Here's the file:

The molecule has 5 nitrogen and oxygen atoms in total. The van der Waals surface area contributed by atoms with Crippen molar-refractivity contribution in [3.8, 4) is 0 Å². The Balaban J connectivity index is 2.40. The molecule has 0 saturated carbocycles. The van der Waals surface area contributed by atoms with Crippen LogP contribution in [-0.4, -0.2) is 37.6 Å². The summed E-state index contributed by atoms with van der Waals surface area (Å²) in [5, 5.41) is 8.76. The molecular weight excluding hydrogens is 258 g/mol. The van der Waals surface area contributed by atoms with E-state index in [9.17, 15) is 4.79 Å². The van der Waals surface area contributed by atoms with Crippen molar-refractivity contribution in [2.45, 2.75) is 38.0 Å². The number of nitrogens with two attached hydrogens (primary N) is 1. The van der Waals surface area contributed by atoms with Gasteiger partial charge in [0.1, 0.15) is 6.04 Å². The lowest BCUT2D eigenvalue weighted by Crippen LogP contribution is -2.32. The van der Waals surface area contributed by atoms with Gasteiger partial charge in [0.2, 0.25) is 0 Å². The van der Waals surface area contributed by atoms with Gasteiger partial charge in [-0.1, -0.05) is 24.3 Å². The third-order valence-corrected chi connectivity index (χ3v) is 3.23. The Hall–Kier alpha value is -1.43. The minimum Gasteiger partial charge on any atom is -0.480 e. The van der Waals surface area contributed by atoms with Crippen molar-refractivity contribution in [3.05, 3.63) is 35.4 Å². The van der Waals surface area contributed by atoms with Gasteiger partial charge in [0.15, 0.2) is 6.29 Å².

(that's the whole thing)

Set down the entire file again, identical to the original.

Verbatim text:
The molecule has 5 nitrogen and oxygen atoms in total. The van der Waals surface area contributed by atoms with Crippen molar-refractivity contribution in [3.8, 4) is 0 Å². The Balaban J connectivity index is 2.40. The molecule has 0 saturated carbocycles. The van der Waals surface area contributed by atoms with Crippen LogP contribution in [-0.4, -0.2) is 37.6 Å². The summed E-state index contributed by atoms with van der Waals surface area (Å²) in [5, 5.41) is 8.76. The molecular weight excluding hydrogens is 258 g/mol. The van der Waals surface area contributed by atoms with E-state index in [9.17, 15) is 4.79 Å². The van der Waals surface area contributed by atoms with Crippen molar-refractivity contribution in [2.45, 2.75) is 38.0 Å². The number of nitrogens with two attached hydrogens (primary N) is 1. The van der Waals surface area contributed by atoms with Gasteiger partial charge in [0.1, 0.15) is 6.04 Å². The lowest BCUT2D eigenvalue weighted by Crippen LogP contribution is -2.32. The van der Waals surface area contributed by atoms with Gasteiger partial charge in [0.2, 0.25) is 0 Å². The van der Waals surface area contributed by atoms with Gasteiger partial charge in [-0.1, -0.05) is 24.3 Å². The third-order valence-corrected chi connectivity index (χ3v) is 3.23. The Hall–Kier alpha value is -1.43. The minimum Gasteiger partial charge on any atom is -0.480 e. The van der Waals surface area contributed by atoms with Crippen molar-refractivity contribution in [3.05, 3.63) is 35.4 Å². The van der Waals surface area contributed by atoms with Gasteiger partial charge in [0.15, 0.2) is 6.29 Å².